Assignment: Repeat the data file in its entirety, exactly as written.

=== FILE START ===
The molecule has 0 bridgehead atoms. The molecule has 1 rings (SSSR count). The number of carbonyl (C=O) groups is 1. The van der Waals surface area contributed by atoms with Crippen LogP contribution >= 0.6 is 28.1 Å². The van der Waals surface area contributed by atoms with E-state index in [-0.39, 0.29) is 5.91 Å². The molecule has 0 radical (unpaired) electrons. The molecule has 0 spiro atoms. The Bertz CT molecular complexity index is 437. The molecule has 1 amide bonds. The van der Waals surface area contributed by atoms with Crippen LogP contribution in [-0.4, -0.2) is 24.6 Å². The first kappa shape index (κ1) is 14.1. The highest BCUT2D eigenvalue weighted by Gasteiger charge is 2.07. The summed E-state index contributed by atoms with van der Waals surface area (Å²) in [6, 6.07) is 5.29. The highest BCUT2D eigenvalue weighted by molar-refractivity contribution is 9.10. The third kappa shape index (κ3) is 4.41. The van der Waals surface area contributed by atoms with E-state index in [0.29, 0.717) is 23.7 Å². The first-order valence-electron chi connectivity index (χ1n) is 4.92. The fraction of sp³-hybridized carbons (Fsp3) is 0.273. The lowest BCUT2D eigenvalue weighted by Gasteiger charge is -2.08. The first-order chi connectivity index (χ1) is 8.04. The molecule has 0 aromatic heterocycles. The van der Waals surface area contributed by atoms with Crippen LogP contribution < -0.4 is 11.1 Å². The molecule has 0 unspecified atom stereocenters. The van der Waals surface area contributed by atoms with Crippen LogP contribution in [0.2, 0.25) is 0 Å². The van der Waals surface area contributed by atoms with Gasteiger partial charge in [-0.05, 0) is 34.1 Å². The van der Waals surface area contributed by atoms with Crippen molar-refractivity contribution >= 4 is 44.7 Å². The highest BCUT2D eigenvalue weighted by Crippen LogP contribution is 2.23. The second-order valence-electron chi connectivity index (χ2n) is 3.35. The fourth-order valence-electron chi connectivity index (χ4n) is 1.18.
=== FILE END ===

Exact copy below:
The molecule has 0 bridgehead atoms. The molecule has 1 rings (SSSR count). The number of carbonyl (C=O) groups is 1. The van der Waals surface area contributed by atoms with Crippen LogP contribution >= 0.6 is 28.1 Å². The van der Waals surface area contributed by atoms with E-state index in [-0.39, 0.29) is 5.91 Å². The molecule has 0 radical (unpaired) electrons. The molecule has 0 spiro atoms. The Bertz CT molecular complexity index is 437. The molecule has 1 amide bonds. The van der Waals surface area contributed by atoms with Crippen LogP contribution in [-0.4, -0.2) is 24.6 Å². The first kappa shape index (κ1) is 14.1. The highest BCUT2D eigenvalue weighted by Gasteiger charge is 2.07. The summed E-state index contributed by atoms with van der Waals surface area (Å²) in [6, 6.07) is 5.29. The highest BCUT2D eigenvalue weighted by molar-refractivity contribution is 9.10. The third kappa shape index (κ3) is 4.41. The van der Waals surface area contributed by atoms with E-state index in [0.29, 0.717) is 23.7 Å². The first-order valence-electron chi connectivity index (χ1n) is 4.92. The fraction of sp³-hybridized carbons (Fsp3) is 0.273. The lowest BCUT2D eigenvalue weighted by Gasteiger charge is -2.08. The first-order chi connectivity index (χ1) is 8.04. The molecule has 0 aromatic heterocycles. The van der Waals surface area contributed by atoms with Crippen LogP contribution < -0.4 is 11.1 Å². The molecule has 0 unspecified atom stereocenters. The van der Waals surface area contributed by atoms with Crippen LogP contribution in [0.2, 0.25) is 0 Å². The van der Waals surface area contributed by atoms with Gasteiger partial charge in [-0.05, 0) is 34.1 Å². The van der Waals surface area contributed by atoms with Crippen molar-refractivity contribution >= 4 is 44.7 Å². The highest BCUT2D eigenvalue weighted by Crippen LogP contribution is 2.23. The second-order valence-electron chi connectivity index (χ2n) is 3.35. The fourth-order valence-electron chi connectivity index (χ4n) is 1.18.